Taking cue from the previous UPA regime, Finance Minister Arun Jaitley on Wednesday advised Government auditors not to create an environment of ‘finger-pointing’ and urged them not to ‘sensationalise findings.’

Jaitley’s views sounded similar to the views expressed by the previous regime on the findings of the Comptroller & Auditor General (CAG) in its reports on the 2G spectrum and coal block allocation scams.

“Activism and restraint are two sides of the same coin. He (an auditor) must be conscious of the fact that he is reviewing a decision that has already been taken. Has the fair procedure been followed? He does not have to sensationalise. He does not have to get into the headlines,” Jaitley said in his valedictory address to the three-day conference of accountant generals, organised by CAG here.

Incidentally, the present BJP-led regime used the CAG reports on the 2G spectrum allocation and coal block allocations, where notional losses were estimated at ₹1.76 lakh crore and ₹1.84 lakh crore, respectively, to attack the erstwhile UPA regime.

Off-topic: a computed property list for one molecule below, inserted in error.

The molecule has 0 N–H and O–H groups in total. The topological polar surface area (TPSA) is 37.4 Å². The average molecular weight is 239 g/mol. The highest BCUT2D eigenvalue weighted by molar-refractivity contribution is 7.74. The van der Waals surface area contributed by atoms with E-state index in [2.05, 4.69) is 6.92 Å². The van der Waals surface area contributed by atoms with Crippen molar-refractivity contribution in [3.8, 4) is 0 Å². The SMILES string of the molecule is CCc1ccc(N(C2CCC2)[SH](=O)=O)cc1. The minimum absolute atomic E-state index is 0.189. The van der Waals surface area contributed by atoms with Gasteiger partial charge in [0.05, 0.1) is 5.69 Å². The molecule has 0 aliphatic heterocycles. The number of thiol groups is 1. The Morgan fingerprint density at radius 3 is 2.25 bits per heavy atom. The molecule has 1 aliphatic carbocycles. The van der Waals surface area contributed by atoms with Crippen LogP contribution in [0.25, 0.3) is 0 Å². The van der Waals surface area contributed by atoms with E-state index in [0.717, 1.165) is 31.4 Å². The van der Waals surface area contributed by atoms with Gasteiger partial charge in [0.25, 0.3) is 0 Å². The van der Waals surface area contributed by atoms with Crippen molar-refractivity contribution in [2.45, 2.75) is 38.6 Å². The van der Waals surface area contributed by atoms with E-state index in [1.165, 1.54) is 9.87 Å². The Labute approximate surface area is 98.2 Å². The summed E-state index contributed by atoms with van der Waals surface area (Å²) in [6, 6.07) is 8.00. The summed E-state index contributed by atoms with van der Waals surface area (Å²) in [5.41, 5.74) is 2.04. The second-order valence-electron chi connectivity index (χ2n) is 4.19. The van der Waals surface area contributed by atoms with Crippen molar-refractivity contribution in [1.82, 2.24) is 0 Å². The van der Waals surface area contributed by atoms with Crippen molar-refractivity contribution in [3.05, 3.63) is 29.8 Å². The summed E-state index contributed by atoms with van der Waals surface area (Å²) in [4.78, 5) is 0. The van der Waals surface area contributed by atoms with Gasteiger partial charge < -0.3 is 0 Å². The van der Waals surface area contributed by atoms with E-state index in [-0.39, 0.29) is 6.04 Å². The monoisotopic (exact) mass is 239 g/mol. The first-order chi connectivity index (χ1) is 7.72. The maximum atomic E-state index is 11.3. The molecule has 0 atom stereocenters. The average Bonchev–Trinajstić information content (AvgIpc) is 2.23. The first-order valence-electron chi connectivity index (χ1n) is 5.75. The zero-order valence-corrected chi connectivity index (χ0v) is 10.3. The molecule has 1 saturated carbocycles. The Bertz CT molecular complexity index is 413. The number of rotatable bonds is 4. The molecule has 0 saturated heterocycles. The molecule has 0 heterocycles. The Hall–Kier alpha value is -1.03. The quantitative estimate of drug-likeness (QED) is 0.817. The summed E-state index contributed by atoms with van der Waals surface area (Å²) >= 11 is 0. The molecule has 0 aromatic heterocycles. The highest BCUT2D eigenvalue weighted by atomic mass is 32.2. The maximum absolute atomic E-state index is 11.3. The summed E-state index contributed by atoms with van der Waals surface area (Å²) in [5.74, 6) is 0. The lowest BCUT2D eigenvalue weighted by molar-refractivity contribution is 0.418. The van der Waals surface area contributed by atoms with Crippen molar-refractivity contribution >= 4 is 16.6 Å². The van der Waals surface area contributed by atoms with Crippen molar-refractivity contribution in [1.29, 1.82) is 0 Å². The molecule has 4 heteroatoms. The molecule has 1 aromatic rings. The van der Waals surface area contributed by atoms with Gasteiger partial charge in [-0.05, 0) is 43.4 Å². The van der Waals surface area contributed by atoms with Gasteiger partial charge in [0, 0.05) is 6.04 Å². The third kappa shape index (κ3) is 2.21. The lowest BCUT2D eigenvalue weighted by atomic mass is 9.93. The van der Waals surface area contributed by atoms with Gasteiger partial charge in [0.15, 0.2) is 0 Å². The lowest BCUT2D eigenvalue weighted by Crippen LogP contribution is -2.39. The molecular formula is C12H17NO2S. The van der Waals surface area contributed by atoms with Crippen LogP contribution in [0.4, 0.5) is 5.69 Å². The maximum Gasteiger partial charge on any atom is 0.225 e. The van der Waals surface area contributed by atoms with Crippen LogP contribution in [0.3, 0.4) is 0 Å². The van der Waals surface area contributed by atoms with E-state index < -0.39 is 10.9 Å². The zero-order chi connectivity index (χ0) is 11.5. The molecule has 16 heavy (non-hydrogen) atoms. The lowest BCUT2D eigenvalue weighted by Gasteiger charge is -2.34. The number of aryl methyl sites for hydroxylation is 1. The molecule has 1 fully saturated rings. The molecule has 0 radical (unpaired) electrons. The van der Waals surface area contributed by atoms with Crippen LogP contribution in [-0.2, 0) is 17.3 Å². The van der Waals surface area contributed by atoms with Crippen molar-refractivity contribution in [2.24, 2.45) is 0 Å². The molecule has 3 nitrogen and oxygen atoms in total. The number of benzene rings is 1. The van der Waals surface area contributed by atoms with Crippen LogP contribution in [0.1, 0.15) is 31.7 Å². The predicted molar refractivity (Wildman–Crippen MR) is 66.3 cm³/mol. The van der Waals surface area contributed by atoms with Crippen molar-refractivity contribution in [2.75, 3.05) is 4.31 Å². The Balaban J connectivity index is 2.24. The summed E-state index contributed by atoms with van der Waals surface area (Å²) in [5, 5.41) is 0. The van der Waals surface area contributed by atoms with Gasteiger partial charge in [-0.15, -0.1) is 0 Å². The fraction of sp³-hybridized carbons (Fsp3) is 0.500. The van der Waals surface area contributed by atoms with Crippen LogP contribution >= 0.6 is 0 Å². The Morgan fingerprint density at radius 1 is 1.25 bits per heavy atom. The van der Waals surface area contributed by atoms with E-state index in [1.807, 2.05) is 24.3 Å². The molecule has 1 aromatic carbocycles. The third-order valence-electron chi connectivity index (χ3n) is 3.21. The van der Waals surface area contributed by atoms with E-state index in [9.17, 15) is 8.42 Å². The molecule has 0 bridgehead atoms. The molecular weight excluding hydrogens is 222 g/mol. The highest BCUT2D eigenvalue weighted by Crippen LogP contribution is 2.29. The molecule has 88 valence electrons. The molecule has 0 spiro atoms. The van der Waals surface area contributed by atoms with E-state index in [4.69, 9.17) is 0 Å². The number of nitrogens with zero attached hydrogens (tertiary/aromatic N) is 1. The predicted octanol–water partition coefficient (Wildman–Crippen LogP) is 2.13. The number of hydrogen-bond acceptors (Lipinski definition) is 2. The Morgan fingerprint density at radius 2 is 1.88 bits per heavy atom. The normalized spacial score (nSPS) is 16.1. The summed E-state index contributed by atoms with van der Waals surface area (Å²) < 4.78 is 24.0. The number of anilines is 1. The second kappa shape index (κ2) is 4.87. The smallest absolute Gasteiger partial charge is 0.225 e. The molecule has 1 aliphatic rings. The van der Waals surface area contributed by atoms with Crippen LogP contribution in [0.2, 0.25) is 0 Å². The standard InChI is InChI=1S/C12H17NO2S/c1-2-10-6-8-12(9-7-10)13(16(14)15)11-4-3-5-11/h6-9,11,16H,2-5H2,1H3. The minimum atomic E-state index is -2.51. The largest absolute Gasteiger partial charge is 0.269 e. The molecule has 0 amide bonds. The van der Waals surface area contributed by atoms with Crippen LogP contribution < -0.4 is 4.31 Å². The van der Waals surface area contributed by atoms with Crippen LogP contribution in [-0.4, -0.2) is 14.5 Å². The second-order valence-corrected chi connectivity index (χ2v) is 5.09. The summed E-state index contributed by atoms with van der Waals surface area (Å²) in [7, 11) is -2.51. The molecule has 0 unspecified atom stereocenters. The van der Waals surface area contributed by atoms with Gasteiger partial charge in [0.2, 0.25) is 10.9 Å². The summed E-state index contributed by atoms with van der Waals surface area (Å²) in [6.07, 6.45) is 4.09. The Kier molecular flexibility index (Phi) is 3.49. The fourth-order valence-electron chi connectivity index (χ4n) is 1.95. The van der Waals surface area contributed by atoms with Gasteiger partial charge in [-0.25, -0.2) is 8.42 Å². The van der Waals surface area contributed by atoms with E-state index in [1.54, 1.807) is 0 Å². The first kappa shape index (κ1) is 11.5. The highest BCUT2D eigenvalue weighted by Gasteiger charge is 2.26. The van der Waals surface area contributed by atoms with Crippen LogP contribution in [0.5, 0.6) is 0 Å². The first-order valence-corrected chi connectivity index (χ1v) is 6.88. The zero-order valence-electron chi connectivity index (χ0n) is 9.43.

“You (auditors) question all questionable decisions. You leave footprints of wisdom as far as the future is concerned so that decisions can improve. But don’t allow the system to function in an environment of finger-pointing,” he said.

Referring indirectly to ‘policy paralysis’ during the previous regime, Jaitley said people did not take decisions because of the danger of future review.

“I think it is here that a conference like yours has to realise that are we to be merely involved in an environment that aids finger-pointing, or are we to do our jobs in a straight-forward manner, where questionable decisions are probed,” he added.

The Minister advised auditors to thoroughly scrutinise the decision-making process and eliminate any form of nepotism that may have been exercised.

He said an auditor must be able to distinguish between a wrong decision and a corrupt one.

“If he finds it (the decision) is corrupt, then the level of discretion he exercises in commenting has to be entirely different,” he said. An auditor must adopt “a more liberal approach” when confronted with multiple views, he said, adding that “we live in a society, which by temperament, having learnt the hard way the last few years, has become an over-suspicious society, and therefore, our job is not to convert public opinion into a kind of a lynch mob.”

Good governance

The Finance Minister said audit was essential for accountability and transparency and helped in good governance. If “uncomfortable questions at times were not asked, governance would tend to become despotic and, therefore, in any system of governance, there has to be various laws of accountability, and this is in itself an unquestionable proposition,” he said.